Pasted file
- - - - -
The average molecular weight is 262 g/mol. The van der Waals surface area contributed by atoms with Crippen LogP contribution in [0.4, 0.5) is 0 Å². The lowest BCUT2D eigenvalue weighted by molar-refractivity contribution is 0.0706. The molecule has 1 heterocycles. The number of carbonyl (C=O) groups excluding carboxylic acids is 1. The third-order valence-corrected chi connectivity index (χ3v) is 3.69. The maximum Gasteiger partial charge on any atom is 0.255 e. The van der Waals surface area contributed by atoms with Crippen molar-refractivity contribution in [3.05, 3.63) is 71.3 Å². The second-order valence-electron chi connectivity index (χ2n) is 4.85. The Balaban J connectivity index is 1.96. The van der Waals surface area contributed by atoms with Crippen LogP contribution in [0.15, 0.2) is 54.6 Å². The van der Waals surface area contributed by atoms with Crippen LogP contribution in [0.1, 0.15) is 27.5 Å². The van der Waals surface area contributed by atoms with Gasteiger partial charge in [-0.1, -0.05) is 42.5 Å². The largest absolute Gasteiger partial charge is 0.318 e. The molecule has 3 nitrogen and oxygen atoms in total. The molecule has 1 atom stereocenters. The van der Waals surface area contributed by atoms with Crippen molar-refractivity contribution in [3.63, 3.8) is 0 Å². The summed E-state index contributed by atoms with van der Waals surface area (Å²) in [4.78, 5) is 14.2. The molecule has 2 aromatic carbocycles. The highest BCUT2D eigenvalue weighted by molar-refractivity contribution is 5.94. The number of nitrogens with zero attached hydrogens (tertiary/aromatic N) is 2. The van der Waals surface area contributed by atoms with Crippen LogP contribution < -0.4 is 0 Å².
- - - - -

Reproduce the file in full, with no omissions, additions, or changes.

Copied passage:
The average molecular weight is 262 g/mol. The van der Waals surface area contributed by atoms with Crippen LogP contribution in [0.4, 0.5) is 0 Å². The lowest BCUT2D eigenvalue weighted by molar-refractivity contribution is 0.0706. The molecule has 1 heterocycles. The number of carbonyl (C=O) groups excluding carboxylic acids is 1. The third-order valence-corrected chi connectivity index (χ3v) is 3.69. The maximum Gasteiger partial charge on any atom is 0.255 e. The van der Waals surface area contributed by atoms with Crippen molar-refractivity contribution in [3.05, 3.63) is 71.3 Å². The second-order valence-electron chi connectivity index (χ2n) is 4.85. The Balaban J connectivity index is 1.96. The van der Waals surface area contributed by atoms with Crippen LogP contribution in [0.15, 0.2) is 54.6 Å². The van der Waals surface area contributed by atoms with Crippen LogP contribution in [0.1, 0.15) is 27.5 Å². The van der Waals surface area contributed by atoms with Gasteiger partial charge in [-0.1, -0.05) is 42.5 Å². The largest absolute Gasteiger partial charge is 0.318 e. The molecule has 3 nitrogen and oxygen atoms in total. The molecule has 1 atom stereocenters. The van der Waals surface area contributed by atoms with Crippen molar-refractivity contribution in [3.63, 3.8) is 0 Å². The summed E-state index contributed by atoms with van der Waals surface area (Å²) in [4.78, 5) is 14.2. The molecule has 2 aromatic carbocycles. The highest BCUT2D eigenvalue weighted by molar-refractivity contribution is 5.94. The number of nitrogens with zero attached hydrogens (tertiary/aromatic N) is 2. The van der Waals surface area contributed by atoms with Crippen LogP contribution < -0.4 is 0 Å².